YOUR GLOBAL RUNDOWN
- Stagnant water in recently reopened buildings in the United States is raising concerns about the spread of legionnaire’s disease.
- Of 850 asked, over 30 percent of women in African countries say they’ve been harassed or assaulted while collecting water during the pandemic.
- A new model for detecting arsenic in drinking water in India reveals the problem is more widespread than previously thought.
The impact of water shutoffs in California is largely unknown due to a lack of data.
“Not only is there no plan for what to do about the crisis of water debt and potential mass water shutoffs next year, but we don’t even know the full scope of the problem.” – Jonathan Nelson, the policy director at the Community Water Center. California water providers have reported revenue losses between 20 and 50 percent since water shutoff moratoriums took place since the coronavirus pandemic caused unprecedented unemployment, but a lack of concrete data leaves the true impact largely unknown. CapRadio reports that Laurel Firestone, who serves on the State Water Resources Control Board, said the board understands the impact the pandemic has had on both households and utility companies. The board announced a new data collection effort in early October to answer basic questions about the state of both water systems and ratepayers.
THE LATEST WATERNEWS FROM CIRCLE OF BLUE
Chart: Customer Water Debt Data in 12 U.S. Cities – Circle of Blue used public records requests to collect data on overdue bills from a dozen large U.S. cities.
Michigan Allocates $20 Million to Relieve Customer Water Debts – The state is using federal CARES Act funding to help residents pay off past-due water bills that accrued during the pandemic.
The Spread of Legionnaire’s Disease Could Be Exacerbated By Covid-19 Shutdowns
Concerns about the spread of legionnaire’s disease have been heightened by the Covid-19 pandemic, reports Ensia. Legionella, the bacteria that causes legionnaire’s disease, multiplies in stagnant water. Building shutdowns may have caused a buildup of the bacteria and as those buildings begin to reopen, they could be unknowingly spreading the disease.
Legionella is now the leading cause of reported waterborne disease in the United States, and experts say it may only get worse if it isn’t controlled. An aging population and aging infrastructure are driving factors in the rise of Legionella, along with climate-change-related factors like longer summers and increased rainfall. Scientists have argued for a more coordinated effort from the federal government in controlling the spread of the bacteria, especially as the country recovers from the Covid-19 pandemic.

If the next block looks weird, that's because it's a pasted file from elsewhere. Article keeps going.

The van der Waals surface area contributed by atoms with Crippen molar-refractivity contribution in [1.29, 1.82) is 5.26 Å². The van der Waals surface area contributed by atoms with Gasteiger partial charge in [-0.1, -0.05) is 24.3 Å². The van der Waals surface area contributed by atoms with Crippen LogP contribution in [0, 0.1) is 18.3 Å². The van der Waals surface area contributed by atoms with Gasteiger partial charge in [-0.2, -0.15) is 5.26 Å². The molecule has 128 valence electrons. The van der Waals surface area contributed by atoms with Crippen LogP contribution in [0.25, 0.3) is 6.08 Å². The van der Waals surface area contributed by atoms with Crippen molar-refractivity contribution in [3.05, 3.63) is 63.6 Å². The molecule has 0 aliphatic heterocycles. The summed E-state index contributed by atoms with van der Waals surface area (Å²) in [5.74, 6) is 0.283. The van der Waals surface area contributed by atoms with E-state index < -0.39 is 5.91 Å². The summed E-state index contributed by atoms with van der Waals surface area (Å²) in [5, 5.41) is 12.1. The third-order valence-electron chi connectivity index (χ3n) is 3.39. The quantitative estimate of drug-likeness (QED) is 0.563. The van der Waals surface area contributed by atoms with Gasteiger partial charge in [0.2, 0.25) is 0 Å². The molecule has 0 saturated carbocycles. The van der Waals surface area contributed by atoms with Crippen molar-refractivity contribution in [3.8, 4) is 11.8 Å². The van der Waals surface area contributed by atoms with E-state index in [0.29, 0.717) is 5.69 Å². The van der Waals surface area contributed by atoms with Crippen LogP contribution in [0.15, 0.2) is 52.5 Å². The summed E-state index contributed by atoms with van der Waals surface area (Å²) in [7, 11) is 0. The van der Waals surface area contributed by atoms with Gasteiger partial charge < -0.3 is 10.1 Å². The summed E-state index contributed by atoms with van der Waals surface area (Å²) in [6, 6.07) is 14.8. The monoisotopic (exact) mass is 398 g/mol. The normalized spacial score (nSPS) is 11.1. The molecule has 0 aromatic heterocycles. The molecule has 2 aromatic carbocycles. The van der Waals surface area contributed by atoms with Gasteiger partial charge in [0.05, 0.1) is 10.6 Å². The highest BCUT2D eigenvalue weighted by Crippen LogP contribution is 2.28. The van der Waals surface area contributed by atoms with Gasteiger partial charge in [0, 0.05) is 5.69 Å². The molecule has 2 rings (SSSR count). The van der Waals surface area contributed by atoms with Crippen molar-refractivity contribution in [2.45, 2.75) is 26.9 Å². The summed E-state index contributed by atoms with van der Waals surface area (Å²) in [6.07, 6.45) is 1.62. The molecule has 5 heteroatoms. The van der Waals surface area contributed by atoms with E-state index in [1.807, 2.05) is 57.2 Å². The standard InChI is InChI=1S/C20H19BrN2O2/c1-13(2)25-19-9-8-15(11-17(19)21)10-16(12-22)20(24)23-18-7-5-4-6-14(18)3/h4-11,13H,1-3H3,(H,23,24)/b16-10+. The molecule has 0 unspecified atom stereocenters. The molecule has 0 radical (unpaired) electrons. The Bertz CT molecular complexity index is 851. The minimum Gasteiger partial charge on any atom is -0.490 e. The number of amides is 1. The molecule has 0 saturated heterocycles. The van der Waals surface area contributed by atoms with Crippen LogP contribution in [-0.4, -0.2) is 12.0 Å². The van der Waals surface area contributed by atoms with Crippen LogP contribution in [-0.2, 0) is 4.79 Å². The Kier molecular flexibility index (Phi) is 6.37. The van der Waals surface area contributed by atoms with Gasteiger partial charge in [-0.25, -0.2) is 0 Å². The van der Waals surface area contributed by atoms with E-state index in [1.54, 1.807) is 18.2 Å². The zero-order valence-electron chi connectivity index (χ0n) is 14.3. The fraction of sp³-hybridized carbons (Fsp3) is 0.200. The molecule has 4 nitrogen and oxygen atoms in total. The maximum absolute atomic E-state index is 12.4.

- Water Contamination Risks Lurk in Plumbing of Idled Buildings
- ‘Deadly’ Consequences If Stagnant Water in Shuttered Buildings Is Not Properly Addressed
TODAY’S TOP STORIES, TOLD IN NUMBERS
31 PERCENT OF WOMEN
A new report from the International Rescue Committee found that 31 percent of women in 15 African countries reported incidents of harassment and sexual violence while collecting water. The need for water has increased due to hygiene precautions during the coronavirus pandemic, a burden that is generally put on women and girls. Schools have also closed, which have pushed young girls into bearing water collection responsibilities. In a safety audit included in the report, women suggested installing an increased number of water and sanitation service points to reduce the frequency of water collection and the direct delivery of non-food items such as water and PPE to protect women and girls from the dangers associated with collecting basic needs.
18 TO 30 MILLION PEOPLE
A new hazard model found that 18-30 million people in India are at a high risk of being exposed to arsenic through their drinking water supply, reports Hindustan Times . The prediction model that can be used to inform groundwater quality testing and environmental public health tracking programs. The model highlights the need for random and systematic sampling of all wells used for drinking water, not just water in known high hazard areas.
WHAT WE’RE READING
Recommendations from the Circle of Blue team to start off your weekend.
- The third route: Using extreme decentralization to create resilient urban water systems from ScienceDirect
- Climate Wars: Darfur from the BBC series Compass
- This is my message to the western world—your civilization is killing life on Earth from the Guardian
Jane is a Communications Associate for Circle of Blue. She writes The Stream and has covered domestic and international water issues for Circle of Blue. She is a recent graduate of Grand Valley State University, where she studied Multimedia Journalism and Women, Gender and Sexuality Studies. During her time at Grand Valley, she was the host of the Community Service Learning Center podcast Be the Change. Currently based in Grand Rapids, Michigan, Jane enjoys listening to music, reading and spending time outdoors.